Common Questions

Because of the online nature of this course, common questions may come up. We will try and deal with those questions in a open environment. If you have a question regarding this study, please email it to

Date of the Book Jewish Response to Paul's Ministry
The Necessity of Messiah's Work Is Circumcision to Join the Covenant Community?




Date of the Book

Question: I have always understood that Paul wrote the book of Galatians after the events of Acts 15. It seems that Galatians is trying to setting some of the same things as Acts 15. Is that right?

Answer: It is common for many to consider Galatians to have been written after the Jerusalem Council of Acts 15 because of the similarities between Acts 15 and Galatians 2. Although there are similarities, the Jerusalem Council and the meeting described in Galatians 2:1-10 have some important differences. Additionally, Peter's actions in Antioch as described in Galatians 2:11-14 seem at odds with the conclusions and decrees that came out of the Jerusalem Council of Acts 15. It is far more likely that Galatians was written before the Jerusalem Council. I would date Galatians around 48 CE, whereas I would date the Jerusalem Council of Acts 15 sometime shortly after that time, and somewhat as an answer to an ongoing controversy that was still unsettled by Paul's work in Galatia.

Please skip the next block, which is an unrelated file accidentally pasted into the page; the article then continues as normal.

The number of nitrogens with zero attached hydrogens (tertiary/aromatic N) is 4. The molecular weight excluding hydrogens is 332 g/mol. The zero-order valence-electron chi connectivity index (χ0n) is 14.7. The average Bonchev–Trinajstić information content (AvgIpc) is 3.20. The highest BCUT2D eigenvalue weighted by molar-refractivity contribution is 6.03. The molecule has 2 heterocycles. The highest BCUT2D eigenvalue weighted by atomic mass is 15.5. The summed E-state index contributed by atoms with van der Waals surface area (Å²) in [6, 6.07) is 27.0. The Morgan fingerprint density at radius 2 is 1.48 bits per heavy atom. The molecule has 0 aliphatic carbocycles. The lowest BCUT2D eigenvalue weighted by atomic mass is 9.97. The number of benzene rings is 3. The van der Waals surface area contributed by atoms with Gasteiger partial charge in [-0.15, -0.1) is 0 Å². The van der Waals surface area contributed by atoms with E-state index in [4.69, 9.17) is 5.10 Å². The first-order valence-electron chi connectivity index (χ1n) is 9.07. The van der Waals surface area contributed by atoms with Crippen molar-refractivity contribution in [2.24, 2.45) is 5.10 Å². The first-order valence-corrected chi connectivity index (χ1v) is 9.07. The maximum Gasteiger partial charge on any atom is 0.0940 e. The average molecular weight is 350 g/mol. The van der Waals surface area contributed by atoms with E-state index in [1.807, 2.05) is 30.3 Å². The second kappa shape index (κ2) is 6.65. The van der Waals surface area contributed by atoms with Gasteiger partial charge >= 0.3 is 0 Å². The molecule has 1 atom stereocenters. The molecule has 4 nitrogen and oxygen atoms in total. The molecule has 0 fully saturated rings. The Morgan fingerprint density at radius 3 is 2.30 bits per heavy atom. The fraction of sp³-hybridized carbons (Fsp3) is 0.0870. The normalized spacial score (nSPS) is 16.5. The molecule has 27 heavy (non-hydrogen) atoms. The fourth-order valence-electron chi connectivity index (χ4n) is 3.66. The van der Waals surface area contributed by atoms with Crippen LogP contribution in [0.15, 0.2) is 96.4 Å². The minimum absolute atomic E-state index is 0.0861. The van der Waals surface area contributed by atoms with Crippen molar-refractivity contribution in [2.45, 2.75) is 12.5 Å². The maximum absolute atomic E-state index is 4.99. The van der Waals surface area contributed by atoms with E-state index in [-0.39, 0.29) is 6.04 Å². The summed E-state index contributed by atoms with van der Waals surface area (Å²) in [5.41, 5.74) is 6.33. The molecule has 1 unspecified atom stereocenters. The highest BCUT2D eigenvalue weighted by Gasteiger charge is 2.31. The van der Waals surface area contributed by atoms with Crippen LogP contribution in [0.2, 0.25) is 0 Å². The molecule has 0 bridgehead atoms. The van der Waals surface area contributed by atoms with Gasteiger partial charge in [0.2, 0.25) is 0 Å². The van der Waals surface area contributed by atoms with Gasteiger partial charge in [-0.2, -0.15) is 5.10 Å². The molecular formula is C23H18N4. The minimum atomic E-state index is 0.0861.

Jewish Response to Paul's Ministry

Question: In Acts 13, it appears that the Jews that did respond with jealousy and began contradicting Paul, that they were rejected. Were these particular Jews then condemned? What about those Jews that did believe were they then rejected as being a light to the Nations?

Answer: The most common explanation of the last part of Acts 13 falls into the "Jews rejected Messiah, so it was given [exclusively] to Gentiles" theological category. I complete reject that view for a number of reasons, the the least of which is Paul's own admonition from Romans 11:1:

I say then, has G-d cast away His people? Certainly not! For I also am an Israelite, of the seed of Abraham, of the tribe of Benjamin. G-d has not cast away His people whom He foreknew. Romans 11:1-2a

Instead, it is instructive to keep focus on indivuals vs collective. Interestingly, nominal Judaism uses this same perspective. The blanket statement, "All Israel has a place in the World to Come" (Sanhedrin 90a), does not preclude the cutting off of an individual Israelite. In fact, that is what Paul alludes to in his address to some of the Jews of Antioch-Pisidia. In the circumstances found in Acts 13:14-49, we read of Paul visiting the synagogue in Antioch-Pisidia on the Sabbath. As a visiting Jew he is permitted to speak after the reading of the Torah and the Prophets. His address is to "men of Israel" and "those who fear G-d" (i.e. "Jews and G-d-fearing Gentiles"). In his outline of the promise of Messiah, Yeshua's coming, death, and resurrection, he makes key connection points with the Jewish listeners. He specifically made points that they would find appealing. Then he closes his speach with, Him [Yeshua] everyone who believes is justified from all things from which you could not be justified by the law of Moses. Acts 13:49